Forgive me if this seems like a dumb question, but what is the point of putting Khalid Shaikh Mohammed et al. on trial when their convictions are essentially guaranteed? Given that hearsay, coerced testimony, and classified material that neither the defendants nor their lawyers will get to see would all be admissible under the rules the Bush administration wants Congress to approve, is there any scenario in which these guys would be acquitted? And if they were somehow acquitted, is there any scenario in which they would be released?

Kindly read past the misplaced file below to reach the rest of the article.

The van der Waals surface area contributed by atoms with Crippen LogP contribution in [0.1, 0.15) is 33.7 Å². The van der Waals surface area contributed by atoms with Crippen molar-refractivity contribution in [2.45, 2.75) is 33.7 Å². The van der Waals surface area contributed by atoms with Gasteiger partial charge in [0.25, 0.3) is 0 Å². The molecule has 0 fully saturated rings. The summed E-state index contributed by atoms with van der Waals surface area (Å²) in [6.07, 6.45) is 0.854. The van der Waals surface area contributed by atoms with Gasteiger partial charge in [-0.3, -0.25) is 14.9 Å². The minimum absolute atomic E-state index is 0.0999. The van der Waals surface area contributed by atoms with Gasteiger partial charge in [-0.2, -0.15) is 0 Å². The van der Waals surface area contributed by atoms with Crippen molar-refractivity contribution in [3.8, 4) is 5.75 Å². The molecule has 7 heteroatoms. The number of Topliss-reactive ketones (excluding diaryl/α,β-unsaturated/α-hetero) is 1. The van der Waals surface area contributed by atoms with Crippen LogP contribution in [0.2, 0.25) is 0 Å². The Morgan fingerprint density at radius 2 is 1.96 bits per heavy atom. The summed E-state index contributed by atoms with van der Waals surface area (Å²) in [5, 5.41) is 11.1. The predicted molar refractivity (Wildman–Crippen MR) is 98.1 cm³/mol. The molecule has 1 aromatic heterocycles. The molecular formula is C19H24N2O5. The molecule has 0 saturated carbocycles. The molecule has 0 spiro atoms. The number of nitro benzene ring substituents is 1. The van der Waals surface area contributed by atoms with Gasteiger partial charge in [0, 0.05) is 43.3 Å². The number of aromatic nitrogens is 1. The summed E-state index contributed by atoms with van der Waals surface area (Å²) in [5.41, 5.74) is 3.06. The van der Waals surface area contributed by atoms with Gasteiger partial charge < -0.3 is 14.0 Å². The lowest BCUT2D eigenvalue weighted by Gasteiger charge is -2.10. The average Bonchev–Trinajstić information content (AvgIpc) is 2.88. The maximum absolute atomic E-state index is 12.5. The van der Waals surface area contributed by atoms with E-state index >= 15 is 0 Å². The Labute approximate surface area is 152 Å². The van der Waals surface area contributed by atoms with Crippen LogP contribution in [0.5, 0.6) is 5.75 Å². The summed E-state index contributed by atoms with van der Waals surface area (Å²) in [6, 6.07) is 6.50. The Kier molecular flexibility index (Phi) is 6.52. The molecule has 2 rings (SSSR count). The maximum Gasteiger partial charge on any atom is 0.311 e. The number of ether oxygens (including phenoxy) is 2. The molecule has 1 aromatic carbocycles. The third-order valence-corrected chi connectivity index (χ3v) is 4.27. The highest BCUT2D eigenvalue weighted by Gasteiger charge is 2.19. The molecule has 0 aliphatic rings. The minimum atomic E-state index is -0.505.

Since the answer to both questions seems to be no, what chance is there that even a mildly skeptical person will view the trials as fair truth-finding endeavors, let alone the efforts of "a regularly constituted court affording all the judicial guarantees which are recognized as indispensable by civilized people"? And if it's inevitable that these exercises will be seen as show trials, why not just give a speech, maybe with slides, laying out each prisoner's crimes and explaining why it's impractical to try him? Then the president would at least get points for candor.